You may think the two teaspoons of sugar in your tea or coffee are not a cause for concern. The problem is that there is a lot of sugar and sugar compounds hidden in other foods and drinks you consume regularly under names you have to check up in a dictionary.
So let's look at some of the effects sugar can have on your health and your waistline.
1.- Sugar may cause you to overeat
Regular sugar is made of fructose and glucose. Fructose significantly increases your hunger levels because it increases your body's production of ghrelin, a hormone that stimulates appetite, while decreasing levels of the appetite-suppressing hormone peptide YY (PYY, click here for more info).
When you consume sugary food and drink, your brain doesn't actually register the feeling of being full. Instead, the sugar content makes your brain release dopamine in the same way cocaine and gambling do. In Fact, research has shown that sugar is found to be as addictive as cocaine! And, as a drug, it also has withdrawal symptoms such as depression, anxiety, cravings and changes in your sleep pattern.
So sugar makes you hungrier and you want to eat more. But it is also addictive, so you need more of it to get the same level of 'satisfaction'.
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2.- Sugar affects your health
Sugar doesn't just affect your waistline, it puts your health at risk too. Over the recent years sugar has been linked to various cardiovascular diseases. A study conducted by JAMA Internal Medicine examined the association of added sugar intake with cardiovascular disease (CVD) mortality and they observed “a significant relationship between added sugar consumption and increased risk for CVD mortality”.
High sugar consumption also overloads your liver. Dr Frank Hu, professor of nutrition at the Harvard T.H. Chan School of Public Health, says that "your liver metabolises sugar the same way as alcohol, and converts dietary carbohydrates to fat," which overtime can turn into fatty liver disease, a major contributor to diabetes and eventually a risk for your heart.
There is a clear link between excessive sugar consumption and diabetes risk. Obesity, which is often caused by consuming too much sugar, is considered the strongest risk factor for diabetes. What’s more, prolonged high-sugar consumption, including fruit juice, drives insulin resistance, which causes blood sugar levels to rise and strongly increases your risk of diabetes.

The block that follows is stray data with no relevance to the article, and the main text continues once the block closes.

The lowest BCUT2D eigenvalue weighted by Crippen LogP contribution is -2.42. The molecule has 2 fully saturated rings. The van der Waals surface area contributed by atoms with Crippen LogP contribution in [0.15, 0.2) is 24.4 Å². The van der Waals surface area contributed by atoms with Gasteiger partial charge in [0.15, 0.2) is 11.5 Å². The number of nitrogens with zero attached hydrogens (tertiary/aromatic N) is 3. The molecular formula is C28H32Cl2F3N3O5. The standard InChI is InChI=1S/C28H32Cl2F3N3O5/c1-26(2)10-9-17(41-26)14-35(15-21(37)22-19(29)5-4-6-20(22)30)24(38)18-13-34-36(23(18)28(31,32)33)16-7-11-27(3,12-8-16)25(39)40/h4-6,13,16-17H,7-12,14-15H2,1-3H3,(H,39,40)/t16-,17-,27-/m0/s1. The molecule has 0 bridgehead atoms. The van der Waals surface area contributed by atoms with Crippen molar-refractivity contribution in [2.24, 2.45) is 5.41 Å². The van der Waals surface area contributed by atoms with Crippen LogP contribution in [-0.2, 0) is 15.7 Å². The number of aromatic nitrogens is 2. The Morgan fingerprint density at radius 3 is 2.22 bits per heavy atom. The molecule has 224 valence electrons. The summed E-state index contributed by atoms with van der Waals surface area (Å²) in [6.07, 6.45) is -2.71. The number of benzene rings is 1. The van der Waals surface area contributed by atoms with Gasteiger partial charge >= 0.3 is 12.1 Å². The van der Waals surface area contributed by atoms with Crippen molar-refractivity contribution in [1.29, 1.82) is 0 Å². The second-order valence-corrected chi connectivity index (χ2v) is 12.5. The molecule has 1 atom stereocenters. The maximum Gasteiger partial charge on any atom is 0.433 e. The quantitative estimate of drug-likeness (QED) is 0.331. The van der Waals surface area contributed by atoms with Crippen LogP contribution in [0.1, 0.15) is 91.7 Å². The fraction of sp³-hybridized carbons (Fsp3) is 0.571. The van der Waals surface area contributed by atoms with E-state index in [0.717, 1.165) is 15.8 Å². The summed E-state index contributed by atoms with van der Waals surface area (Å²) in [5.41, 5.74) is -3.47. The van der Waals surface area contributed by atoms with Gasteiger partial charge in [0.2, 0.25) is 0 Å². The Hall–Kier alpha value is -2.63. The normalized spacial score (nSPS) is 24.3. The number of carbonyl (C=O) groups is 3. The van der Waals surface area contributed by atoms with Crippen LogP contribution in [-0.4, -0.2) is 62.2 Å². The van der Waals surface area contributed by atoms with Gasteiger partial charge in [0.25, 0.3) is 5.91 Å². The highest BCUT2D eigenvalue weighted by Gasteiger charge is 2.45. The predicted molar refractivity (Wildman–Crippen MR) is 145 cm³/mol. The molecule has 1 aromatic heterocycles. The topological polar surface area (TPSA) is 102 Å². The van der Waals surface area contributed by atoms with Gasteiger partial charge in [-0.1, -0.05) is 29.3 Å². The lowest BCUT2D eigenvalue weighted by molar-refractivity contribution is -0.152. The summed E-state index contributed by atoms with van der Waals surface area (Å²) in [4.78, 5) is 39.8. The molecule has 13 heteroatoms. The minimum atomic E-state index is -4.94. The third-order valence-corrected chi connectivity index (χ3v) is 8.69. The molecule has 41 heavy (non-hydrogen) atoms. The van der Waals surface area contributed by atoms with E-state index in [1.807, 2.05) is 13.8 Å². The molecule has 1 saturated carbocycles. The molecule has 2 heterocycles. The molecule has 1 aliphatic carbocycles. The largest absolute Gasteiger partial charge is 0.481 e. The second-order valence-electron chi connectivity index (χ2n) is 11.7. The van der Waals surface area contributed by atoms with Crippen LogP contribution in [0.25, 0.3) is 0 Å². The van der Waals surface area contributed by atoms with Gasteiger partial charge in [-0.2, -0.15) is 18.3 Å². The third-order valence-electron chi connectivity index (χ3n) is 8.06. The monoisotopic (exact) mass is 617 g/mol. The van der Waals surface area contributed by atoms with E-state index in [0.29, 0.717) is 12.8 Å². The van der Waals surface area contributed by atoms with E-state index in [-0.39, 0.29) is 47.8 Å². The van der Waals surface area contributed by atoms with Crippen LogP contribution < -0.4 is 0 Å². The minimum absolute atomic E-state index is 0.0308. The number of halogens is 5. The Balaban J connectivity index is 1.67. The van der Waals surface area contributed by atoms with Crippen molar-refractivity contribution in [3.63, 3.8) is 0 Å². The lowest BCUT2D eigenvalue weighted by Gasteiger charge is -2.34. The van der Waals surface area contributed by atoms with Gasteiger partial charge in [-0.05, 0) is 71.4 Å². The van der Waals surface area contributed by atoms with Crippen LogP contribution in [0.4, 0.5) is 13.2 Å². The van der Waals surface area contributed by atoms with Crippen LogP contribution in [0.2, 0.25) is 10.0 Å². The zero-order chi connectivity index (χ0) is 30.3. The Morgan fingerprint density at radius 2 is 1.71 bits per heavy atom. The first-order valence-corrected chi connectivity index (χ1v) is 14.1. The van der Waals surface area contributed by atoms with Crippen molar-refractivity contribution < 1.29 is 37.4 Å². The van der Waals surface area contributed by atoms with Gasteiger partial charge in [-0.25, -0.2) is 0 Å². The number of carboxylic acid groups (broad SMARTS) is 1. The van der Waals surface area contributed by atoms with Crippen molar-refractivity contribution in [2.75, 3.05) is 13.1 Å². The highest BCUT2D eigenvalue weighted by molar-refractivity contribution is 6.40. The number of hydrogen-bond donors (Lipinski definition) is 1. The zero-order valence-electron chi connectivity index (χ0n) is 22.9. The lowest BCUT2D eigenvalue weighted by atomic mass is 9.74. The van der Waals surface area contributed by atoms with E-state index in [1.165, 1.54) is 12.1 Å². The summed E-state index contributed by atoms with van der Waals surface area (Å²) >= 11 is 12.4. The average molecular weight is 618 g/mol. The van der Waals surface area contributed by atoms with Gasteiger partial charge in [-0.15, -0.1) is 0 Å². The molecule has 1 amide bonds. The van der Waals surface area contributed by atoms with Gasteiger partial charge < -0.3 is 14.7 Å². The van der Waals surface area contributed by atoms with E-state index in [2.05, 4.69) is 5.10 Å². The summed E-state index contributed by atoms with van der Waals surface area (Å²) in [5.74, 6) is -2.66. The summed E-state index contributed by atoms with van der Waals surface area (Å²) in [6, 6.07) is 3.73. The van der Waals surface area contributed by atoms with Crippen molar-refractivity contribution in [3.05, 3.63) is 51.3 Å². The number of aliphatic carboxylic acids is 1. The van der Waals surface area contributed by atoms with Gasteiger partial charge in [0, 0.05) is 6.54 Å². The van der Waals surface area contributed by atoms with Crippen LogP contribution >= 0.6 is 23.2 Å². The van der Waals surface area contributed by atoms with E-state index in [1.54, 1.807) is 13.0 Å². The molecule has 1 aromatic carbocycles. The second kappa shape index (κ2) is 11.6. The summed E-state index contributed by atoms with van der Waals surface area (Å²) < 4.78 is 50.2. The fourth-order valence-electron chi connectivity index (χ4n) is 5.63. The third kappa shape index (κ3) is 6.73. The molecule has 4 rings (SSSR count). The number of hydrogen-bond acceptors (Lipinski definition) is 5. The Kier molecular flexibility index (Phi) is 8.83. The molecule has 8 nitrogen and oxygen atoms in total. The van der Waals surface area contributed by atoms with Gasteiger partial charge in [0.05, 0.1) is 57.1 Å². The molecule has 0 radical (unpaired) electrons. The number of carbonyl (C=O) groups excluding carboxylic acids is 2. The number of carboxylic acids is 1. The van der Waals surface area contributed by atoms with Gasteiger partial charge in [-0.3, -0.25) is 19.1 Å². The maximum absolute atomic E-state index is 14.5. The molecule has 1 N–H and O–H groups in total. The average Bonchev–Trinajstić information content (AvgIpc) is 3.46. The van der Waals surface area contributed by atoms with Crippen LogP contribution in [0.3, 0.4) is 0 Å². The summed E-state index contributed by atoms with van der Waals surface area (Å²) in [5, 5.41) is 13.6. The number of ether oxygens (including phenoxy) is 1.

3.- Sugar is linked to depression and low energy
Sugar can also increase brain inflammation, which is linked to depression. Muffins, croissants, pastries, and all commercial baked goods may also trigger depression. Spanish researchers found that individuals who ate the most baked goods had a 38 percent higher risk of depression than individuals who ate the least number of baked goods. The study also suggested the intake of trans fats may play a role in inflammation and the increased risk for cardiovascular disease and heart attack.
Besides depression, eating lots of sugar also reduces the activity of what are called “orexin cells” that regulate wakefulness so, as a result, you end up feeling pretty sleepy. Ever wondered why your body craves midday naps? That is why.
So the next time you're feeling blue, do your body a favour and reach out for a healthy alternative to satisfy your sugar cravings.
Dr. Nish says: “If you put a banana out on the counter and peel it, what happens in 24-48 hours? It gets brown. The exact same reaction is happening in our bodies. We’re browning from the inside out.”
Dark circles, the appearance of wrinkles, increased acne, sagging in neck and chin, are some of the effects sugar has on you! Sugar reacts with protein and creates advanced glycation end-products (AGEs).
These substances actually cause your skin to form wrinkles and harden your cell structures.